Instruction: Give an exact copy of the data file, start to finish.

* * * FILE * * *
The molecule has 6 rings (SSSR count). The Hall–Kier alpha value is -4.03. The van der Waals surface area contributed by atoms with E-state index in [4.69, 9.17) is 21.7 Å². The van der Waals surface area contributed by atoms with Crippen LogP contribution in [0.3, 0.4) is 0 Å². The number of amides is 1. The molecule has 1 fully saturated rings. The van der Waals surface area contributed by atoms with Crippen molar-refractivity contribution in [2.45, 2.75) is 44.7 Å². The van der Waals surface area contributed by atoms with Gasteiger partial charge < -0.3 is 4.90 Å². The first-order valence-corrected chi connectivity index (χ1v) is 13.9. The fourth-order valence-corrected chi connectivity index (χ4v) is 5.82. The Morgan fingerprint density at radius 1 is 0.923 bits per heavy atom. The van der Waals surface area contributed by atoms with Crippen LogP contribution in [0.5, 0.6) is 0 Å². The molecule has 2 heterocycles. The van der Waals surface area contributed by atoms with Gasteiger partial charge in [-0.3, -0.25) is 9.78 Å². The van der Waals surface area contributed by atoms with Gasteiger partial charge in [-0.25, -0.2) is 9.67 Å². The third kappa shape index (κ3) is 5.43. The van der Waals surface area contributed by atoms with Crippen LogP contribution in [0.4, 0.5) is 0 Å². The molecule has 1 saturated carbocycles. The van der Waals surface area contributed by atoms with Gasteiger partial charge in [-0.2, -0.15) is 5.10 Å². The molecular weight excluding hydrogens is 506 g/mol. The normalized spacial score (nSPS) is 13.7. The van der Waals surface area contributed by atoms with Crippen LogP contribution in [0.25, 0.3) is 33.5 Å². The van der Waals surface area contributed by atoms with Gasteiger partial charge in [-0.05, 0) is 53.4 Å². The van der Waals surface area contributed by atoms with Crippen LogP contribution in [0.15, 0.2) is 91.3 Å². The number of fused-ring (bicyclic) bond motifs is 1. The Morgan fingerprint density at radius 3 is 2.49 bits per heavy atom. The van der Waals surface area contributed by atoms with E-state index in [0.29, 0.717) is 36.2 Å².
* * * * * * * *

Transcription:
The molecule has 6 rings (SSSR count). The Hall–Kier alpha value is -4.03. The van der Waals surface area contributed by atoms with E-state index in [4.69, 9.17) is 21.7 Å². The van der Waals surface area contributed by atoms with Crippen LogP contribution in [0.3, 0.4) is 0 Å². The number of amides is 1. The molecule has 1 fully saturated rings. The van der Waals surface area contributed by atoms with Crippen molar-refractivity contribution in [2.45, 2.75) is 44.7 Å². The van der Waals surface area contributed by atoms with Gasteiger partial charge < -0.3 is 4.90 Å². The first-order valence-corrected chi connectivity index (χ1v) is 13.9. The fourth-order valence-corrected chi connectivity index (χ4v) is 5.82. The Morgan fingerprint density at radius 1 is 0.923 bits per heavy atom. The van der Waals surface area contributed by atoms with Crippen LogP contribution in [0.5, 0.6) is 0 Å². The molecule has 2 heterocycles. The van der Waals surface area contributed by atoms with Gasteiger partial charge in [-0.3, -0.25) is 9.78 Å². The van der Waals surface area contributed by atoms with Gasteiger partial charge in [-0.25, -0.2) is 9.67 Å². The third kappa shape index (κ3) is 5.43. The van der Waals surface area contributed by atoms with Crippen LogP contribution in [0.4, 0.5) is 0 Å². The molecule has 1 saturated carbocycles. The van der Waals surface area contributed by atoms with Gasteiger partial charge in [-0.2, -0.15) is 5.10 Å². The molecular weight excluding hydrogens is 506 g/mol. The normalized spacial score (nSPS) is 13.7. The van der Waals surface area contributed by atoms with Crippen LogP contribution in [0.25, 0.3) is 33.5 Å². The van der Waals surface area contributed by atoms with Gasteiger partial charge in [-0.05, 0) is 53.4 Å². The van der Waals surface area contributed by atoms with Crippen LogP contribution in [0.15, 0.2) is 91.3 Å². The number of fused-ring (bicyclic) bond motifs is 1. The Morgan fingerprint density at radius 3 is 2.49 bits per heavy atom. The van der Waals surface area contributed by atoms with E-state index in [0.29, 0.717) is 36.2 Å².